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FCC Commissioners Copps, Clyburn Strongly Support Open Internet

David Dayen

If Genachowski sided with his colleagues, the would FCC have enough votes to pass the change in policy. Genachowski and the FCC released a plan in May to reclassify, but has yet to move on it, taking meetings with industry stakeholders and generally foot-dragging in an effort to reach consensus.

Two FCC Commissioners and one US Senator slammed the Google-Verizon
joint policy agreement and strongly endorsed the principle of net
neutrality last night at a hearing before hundreds of citizens in
Minneapolis, giving the Chairman of the federal agency Julius
Genachowski all of the support he would need to regulate broadband
Internet, if he so chose.

Democratic Commissioners Michael Copps and Mignon Clyburn both
endorsed the reclassification of broadband as a communications service,
under Title II of the Telecommunications Act. Copps said simply, “It’s
calling an apple an apple.” If Genachowski agreed, he would thus have
enough votes to pass the change in policy. Genachowski and the FCC released a plan
in May to reclassify, but has yet to move on it, taking meetings with
industry stakeholders and generally foot-dragging in an effort to reach

In the interim, Internet giant Google and telecom giant Verizon
announced a joint policy agreement that made a distinction between
wireline and wireless Internet, and also allowed for undefined “managed
services” to discriminate between online content. Both Copps and
Clyburn sharply criticized the statement. The deal “would eliminate any
openness provisions over wireless, which is where all Internet
applications are going,” said Copps, the longtime Commissioner.
Clyburn, the daughter of House Majority Whip James Clyburn, agreed.
“Any proposal that treats wire-line and wireless Internet differently
would be impossible for me to support,” she said, citing the increasing
tendency for minority Web users to access the Internet on phones or
wireless devices.

Sen. Al Franken, who has led on the issue of net neutrality recently, concurred.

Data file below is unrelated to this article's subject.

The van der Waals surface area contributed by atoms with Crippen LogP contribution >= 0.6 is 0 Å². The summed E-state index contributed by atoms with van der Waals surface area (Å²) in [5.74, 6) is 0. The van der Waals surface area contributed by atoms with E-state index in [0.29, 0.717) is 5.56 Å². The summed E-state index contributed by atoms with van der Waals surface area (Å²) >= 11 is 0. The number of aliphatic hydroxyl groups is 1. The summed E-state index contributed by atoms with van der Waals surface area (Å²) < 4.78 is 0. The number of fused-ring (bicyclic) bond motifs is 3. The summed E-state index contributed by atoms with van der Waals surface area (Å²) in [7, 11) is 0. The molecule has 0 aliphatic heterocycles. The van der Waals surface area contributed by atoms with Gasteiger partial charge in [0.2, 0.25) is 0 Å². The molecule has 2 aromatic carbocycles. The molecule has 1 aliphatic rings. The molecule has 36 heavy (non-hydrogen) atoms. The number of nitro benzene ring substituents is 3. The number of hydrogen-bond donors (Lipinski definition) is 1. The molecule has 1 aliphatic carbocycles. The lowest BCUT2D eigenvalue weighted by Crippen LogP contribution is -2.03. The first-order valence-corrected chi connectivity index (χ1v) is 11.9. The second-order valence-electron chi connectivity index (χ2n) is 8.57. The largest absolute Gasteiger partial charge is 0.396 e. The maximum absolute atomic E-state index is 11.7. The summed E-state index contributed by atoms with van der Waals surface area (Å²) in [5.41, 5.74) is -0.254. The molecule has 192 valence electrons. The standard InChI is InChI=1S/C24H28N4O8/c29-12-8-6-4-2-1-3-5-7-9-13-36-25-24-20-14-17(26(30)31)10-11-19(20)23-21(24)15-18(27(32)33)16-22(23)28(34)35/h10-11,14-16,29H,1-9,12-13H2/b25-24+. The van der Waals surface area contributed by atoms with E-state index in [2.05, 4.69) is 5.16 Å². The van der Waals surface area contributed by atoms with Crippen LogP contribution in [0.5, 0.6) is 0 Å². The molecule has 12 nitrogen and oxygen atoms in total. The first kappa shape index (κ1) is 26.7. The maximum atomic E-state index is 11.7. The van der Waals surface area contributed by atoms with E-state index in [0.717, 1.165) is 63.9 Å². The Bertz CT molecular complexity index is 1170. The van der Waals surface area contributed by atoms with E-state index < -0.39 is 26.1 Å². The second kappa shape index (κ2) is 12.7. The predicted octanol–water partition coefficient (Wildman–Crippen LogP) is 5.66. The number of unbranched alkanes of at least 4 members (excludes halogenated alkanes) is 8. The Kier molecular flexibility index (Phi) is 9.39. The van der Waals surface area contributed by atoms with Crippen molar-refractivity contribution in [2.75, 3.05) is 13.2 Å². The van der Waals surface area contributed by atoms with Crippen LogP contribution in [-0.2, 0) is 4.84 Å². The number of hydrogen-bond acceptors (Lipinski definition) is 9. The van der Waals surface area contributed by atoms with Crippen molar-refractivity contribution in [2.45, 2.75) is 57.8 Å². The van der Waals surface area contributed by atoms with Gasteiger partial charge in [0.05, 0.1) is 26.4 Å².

Speaking of the Google-Verizon deal, he said, “We can’t let companies
write the rules that we the people are supposed to follow. Because if
that happens those rules will be written only to protect corporations.”
As Copps put it, “Dealmaking between big Internet players is not
policymaking for the common good.”

Copps and Clyburn were also in agreement on the crucial importance of
net neutrality for all Internet products. While stressing that the
issue “is not about regulating the content on the Internet,” a clear
response to tea party activists and conservatives who have criticized
net neutrality in that fashion, Clyburn called an open Internet “the
great equalizer” and preferred a situation where “consumers and not
corporations managing their own experience on Internet.” Copps cited
the great importance of citizen action and the Web’s role as a tool in
facilitating that, but said that “truth only tells its story when it can
be heard.”

Adding some levity to the proceedings, Franken alluded to the
controversy around the Park51 Islamic cultural center project near
Ground Zero. “Net neutrality is the First Amendment fight of the 21st
century, except for religious freedom, which before last week I thought
was settled.” Franken also warned of the imminent merger between
Comcast and NBC Universal, and the dangers of having a company control
the content and the pipe through which that content can be viewed.

In an editorial yesterday, Rep. Alan Grayson (D-FL) added his voice
to the chorus of criticism over the Google-Verizon deal, describing it
as “an effort to kill off the open Internet.” Despite Grayson’s earlier
preference for Congress to deal with the matter, he says here “It’s
time for the FCC to step up. It’s time for Congress to step up. It’s
time for all of us to step up” in support of net neutrality, suggesting
there would be plenty of back-up for reclassification if the FCC chose
that route.

While the opinions of Copps and Clyburn are nothing new – just yesterday they posted an editorial
with similar views in the Minneapolis Star-Tribune – this public
display of support for net neutrality makes perfectly clear that two
votes exist on the FCC for strong regulatory authority over broadband in
all its forms. Only three votes would be needed for passage, so
really, it’s all up to Chairman Genachowski.

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